Leiweke drove to the Kings' training facility in El Segundo around Christmas, and along with Sutter and general manager Dean Lombardi, told the team, "Guys, you're better than you think you are. Tell me who's better than we are. We can win the Cup." After the Kings reached the Western Conference finals, Leiweke cried outside the dressing room.
For Leiweke, this weekend is about more than hockey and basketball, baseball and cycling. When construction started on Staples Center, the surrounding area was filled with liquor stores and by-the-hour motels. AEG transformed the space into a four-million-square-foot entertainment district called L.A. Live, with 19 restaurants, two hotels and a public plaza that is home to the aforementioned "Sandley Cup." The hotels were so crowded for the weekend, even the Kings couldn't get in.
But as Leiweke looks out the window of his third-floor office, something is missing. Southwest of Staples Center is the outdated Los Angeles Convention Center, the proposed site of Farmers Field, a 72,000-seat football-only stadium that could bring the NFL back to L.A. for the first time since 1994. The naming rights have been sold, the memorandum of understanding with the city passed, the 10,000-page environmental impact report submitted. AEG is hoping to have a deal with a team and a shovel in the dirt next spring.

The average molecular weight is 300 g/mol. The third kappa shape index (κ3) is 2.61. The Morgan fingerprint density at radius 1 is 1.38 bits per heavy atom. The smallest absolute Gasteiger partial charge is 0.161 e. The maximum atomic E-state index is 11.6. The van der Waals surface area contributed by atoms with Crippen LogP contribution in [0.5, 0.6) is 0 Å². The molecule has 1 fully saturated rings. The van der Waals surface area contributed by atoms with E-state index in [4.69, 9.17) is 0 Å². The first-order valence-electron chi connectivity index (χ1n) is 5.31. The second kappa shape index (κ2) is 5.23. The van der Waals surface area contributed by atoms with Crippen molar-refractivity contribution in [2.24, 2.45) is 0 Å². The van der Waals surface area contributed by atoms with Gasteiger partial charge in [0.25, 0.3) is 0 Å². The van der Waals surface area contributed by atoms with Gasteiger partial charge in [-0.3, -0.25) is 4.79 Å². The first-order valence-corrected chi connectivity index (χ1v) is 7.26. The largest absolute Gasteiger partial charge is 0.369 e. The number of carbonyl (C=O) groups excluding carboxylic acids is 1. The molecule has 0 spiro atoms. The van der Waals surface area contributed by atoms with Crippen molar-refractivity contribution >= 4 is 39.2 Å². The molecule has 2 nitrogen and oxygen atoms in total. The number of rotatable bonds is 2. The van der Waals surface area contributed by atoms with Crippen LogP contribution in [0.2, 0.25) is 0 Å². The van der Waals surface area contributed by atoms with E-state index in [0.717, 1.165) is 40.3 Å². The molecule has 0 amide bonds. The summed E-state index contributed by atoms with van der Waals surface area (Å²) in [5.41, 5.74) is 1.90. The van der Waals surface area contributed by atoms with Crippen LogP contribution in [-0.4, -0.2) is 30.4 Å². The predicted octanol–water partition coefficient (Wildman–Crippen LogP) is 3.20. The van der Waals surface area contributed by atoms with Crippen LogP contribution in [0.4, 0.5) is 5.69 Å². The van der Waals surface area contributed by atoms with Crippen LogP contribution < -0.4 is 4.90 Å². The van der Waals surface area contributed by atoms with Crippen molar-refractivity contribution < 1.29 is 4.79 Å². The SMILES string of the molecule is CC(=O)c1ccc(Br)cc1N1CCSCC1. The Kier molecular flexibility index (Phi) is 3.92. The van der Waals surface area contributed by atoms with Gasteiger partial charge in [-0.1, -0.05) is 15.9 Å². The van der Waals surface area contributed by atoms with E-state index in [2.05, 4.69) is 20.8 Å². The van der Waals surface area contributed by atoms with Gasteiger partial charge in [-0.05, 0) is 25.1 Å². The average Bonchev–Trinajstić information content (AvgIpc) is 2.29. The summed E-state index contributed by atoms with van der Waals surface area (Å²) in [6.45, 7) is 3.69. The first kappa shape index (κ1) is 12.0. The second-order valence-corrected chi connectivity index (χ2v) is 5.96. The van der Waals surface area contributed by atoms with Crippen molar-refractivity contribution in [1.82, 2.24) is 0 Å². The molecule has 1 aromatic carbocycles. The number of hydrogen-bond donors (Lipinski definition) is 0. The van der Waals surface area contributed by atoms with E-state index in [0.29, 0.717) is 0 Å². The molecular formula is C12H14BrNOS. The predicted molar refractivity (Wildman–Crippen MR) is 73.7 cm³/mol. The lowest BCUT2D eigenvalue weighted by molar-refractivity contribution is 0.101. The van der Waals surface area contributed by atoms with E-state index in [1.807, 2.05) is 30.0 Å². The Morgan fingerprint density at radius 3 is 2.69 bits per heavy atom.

"I don't think it is lost on Roger Goodell and the NFL owners what is going on," Leiweke says. "I don't know if it's a showcase or a defining moment or an exclamation point, but we have a chance to prove what we have been saying for years: 'Of course football should be here. We have the infrastructure. We are built for this.'"
On April 28, the MTA unveiled the Expo Line on the city's light-rail system, a crucial pillar of the infrastructure, and 26-year-old Jessica Truex took it that day. It was the first time she'd ever ridden anything resembling a subway. Truex grew up in the San Fernando Valley. Her mother worked for the Kings. Her father was a season-ticket holder. They were introduced after a game by a bartender at the old Forum Club. Truex and her boyfriend, Roy Nwaisser, drove 13 hours round-trip to watch the Kings win Game 2 of the conference finals in Phoenix.